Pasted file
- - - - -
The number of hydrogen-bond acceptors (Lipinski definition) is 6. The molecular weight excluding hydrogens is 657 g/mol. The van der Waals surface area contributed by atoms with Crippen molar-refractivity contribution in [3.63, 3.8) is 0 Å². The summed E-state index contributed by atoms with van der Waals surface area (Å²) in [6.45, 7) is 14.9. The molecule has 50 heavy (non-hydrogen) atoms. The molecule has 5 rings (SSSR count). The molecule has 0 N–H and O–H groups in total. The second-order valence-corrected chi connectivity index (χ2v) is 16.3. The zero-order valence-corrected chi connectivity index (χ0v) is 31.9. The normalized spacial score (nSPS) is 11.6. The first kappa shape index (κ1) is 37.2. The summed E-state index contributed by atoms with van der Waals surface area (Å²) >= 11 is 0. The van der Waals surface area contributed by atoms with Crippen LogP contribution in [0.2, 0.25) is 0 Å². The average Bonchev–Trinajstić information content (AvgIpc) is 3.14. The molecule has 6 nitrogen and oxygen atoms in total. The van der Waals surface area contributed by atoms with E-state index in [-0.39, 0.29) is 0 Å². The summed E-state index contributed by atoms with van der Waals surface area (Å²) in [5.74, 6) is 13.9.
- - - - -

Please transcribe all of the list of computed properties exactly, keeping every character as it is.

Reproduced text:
The number of hydrogen-bond acceptors (Lipinski definition) is 6. The molecular weight excluding hydrogens is 657 g/mol. The van der Waals surface area contributed by atoms with Crippen molar-refractivity contribution in [3.63, 3.8) is 0 Å². The summed E-state index contributed by atoms with van der Waals surface area (Å²) in [6.45, 7) is 14.9. The molecule has 50 heavy (non-hydrogen) atoms. The molecule has 5 rings (SSSR count). The molecule has 0 N–H and O–H groups in total. The second-order valence-corrected chi connectivity index (χ2v) is 16.3. The zero-order valence-corrected chi connectivity index (χ0v) is 31.9. The normalized spacial score (nSPS) is 11.6. The first kappa shape index (κ1) is 37.2. The summed E-state index contributed by atoms with van der Waals surface area (Å²) >= 11 is 0. The van der Waals surface area contributed by atoms with Crippen LogP contribution in [0.2, 0.25) is 0 Å². The average Bonchev–Trinajstić information content (AvgIpc) is 3.14. The molecule has 6 nitrogen and oxygen atoms in total. The van der Waals surface area contributed by atoms with E-state index in [-0.39, 0.29) is 0 Å². The summed E-state index contributed by atoms with van der Waals surface area (Å²) in [5.74, 6) is 13.9.